Cinema Psycho

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Archive for June, 2011

Make Us Laugh, Dammit: Why Bridesmaids is the New Oprah (not a compliment)

Posted by CinemaPsycho on June 5, 2011

Greetings and salutations! First off, I want to welcome all the new readers who have checked out the blog due to my Insidious discussion, which has apparently hit a nerve. I hope you’ll all stick around and keep reading. We actually got some comments for the first time, which is nice. Any and all feedback is appreciated!

So, I finally saw bridesmaids.jpg Bridesmaids yesterday. I also saw X-Men: First Class, which is excellent and everyone should see it, but I really want to talk about Bridesmaids. I was actually really disappointed by this movie, and I feel that I have to explain why. I had nothing against it going in; I’m certainly not one of those people who believes that women can’t be funny, and I was all set for a raunchy and raucous comedy that happened to star funny females. That’s the way the movie is being sold, but unfortunately that’s not really what Bridesmaids is. It’s really a preachy and condescending lecture on self-esteem, and it doesn’t even work particularly well as that.

Let me explain. Yes, for the first 2/3 of it, there are plenty of dirty jokes and gross gags (for the record, I don’t find women vomiting all over the place to be any funnier than men vomiting all over the place), but then the comedy is completely derailed in favor of a misguided message that doesn’t even make much sense in the context of the film. Bridesmaids is not even the ensemble comedy it’s being sold as; it’s basically about Annie (co-writer Kristen Wiig), an amiable and bright lady who hasn’t really recovered from her bakery going under during the recession. When her best friend Lillian (Maya Rudolph) announces that she’s getting married and wants Annie to be her maid of honor, it’s time for Annie to step up to the plate and organize the perfect shower and reception for her buddy. Not a bad idea for a movie, at least in theory.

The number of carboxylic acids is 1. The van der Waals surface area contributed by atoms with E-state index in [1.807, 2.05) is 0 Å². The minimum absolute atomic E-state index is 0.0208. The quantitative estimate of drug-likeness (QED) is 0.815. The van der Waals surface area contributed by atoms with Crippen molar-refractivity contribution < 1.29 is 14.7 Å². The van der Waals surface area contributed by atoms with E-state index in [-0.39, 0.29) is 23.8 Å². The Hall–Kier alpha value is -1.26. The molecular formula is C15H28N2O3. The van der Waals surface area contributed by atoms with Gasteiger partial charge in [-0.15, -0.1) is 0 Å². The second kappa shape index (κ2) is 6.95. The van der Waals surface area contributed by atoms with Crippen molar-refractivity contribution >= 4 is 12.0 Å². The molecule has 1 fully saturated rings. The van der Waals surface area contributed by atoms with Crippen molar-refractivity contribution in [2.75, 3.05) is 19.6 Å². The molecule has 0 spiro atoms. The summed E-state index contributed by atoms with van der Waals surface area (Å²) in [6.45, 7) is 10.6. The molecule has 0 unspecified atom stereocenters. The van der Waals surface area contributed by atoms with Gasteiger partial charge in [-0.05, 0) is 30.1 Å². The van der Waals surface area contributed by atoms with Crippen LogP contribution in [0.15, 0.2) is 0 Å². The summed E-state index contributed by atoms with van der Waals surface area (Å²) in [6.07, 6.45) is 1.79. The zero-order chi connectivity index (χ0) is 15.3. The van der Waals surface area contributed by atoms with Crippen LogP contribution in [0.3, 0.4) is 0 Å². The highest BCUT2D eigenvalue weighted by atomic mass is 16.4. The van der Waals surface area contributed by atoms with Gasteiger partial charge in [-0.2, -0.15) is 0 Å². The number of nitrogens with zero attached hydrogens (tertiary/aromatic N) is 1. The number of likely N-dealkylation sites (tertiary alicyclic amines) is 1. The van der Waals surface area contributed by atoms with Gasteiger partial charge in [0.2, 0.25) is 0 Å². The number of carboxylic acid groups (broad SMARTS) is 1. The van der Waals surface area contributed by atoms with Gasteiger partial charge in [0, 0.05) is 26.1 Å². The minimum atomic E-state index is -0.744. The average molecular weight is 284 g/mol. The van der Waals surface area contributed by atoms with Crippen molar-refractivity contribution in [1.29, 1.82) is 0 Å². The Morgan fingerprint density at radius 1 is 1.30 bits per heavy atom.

Except, of course, that doesn’t really happen. Annie screws everything up, has a gigantic temper tantrum and is replaced in her duties by Helen (Rose Byrne), a high-class woman who has it much more together (seemingly, anyway) than Annie does. Now, if the movie had been about Annie re-discovering her abilities and self-esteem through planning her best friend’s wedding and standing up to Helen, that could have been an awesome little movie. Instead, Annie goes home and enters a downward spiral in which she loses her job, gets tossed out of her apartment by her odd roommates and has to move back in with her mother (the late Jill Clayburgh). She also sabotages her budding relationship with Nathan (Chris O’Dowd), a nice guy who actually seems to like her, after he insists that she should start baking again. Why this is so important is a mystery to me; what’s she supposed to do, open another bakery that fails in this miserable economy? Doesn’t seem like a wise thing to do.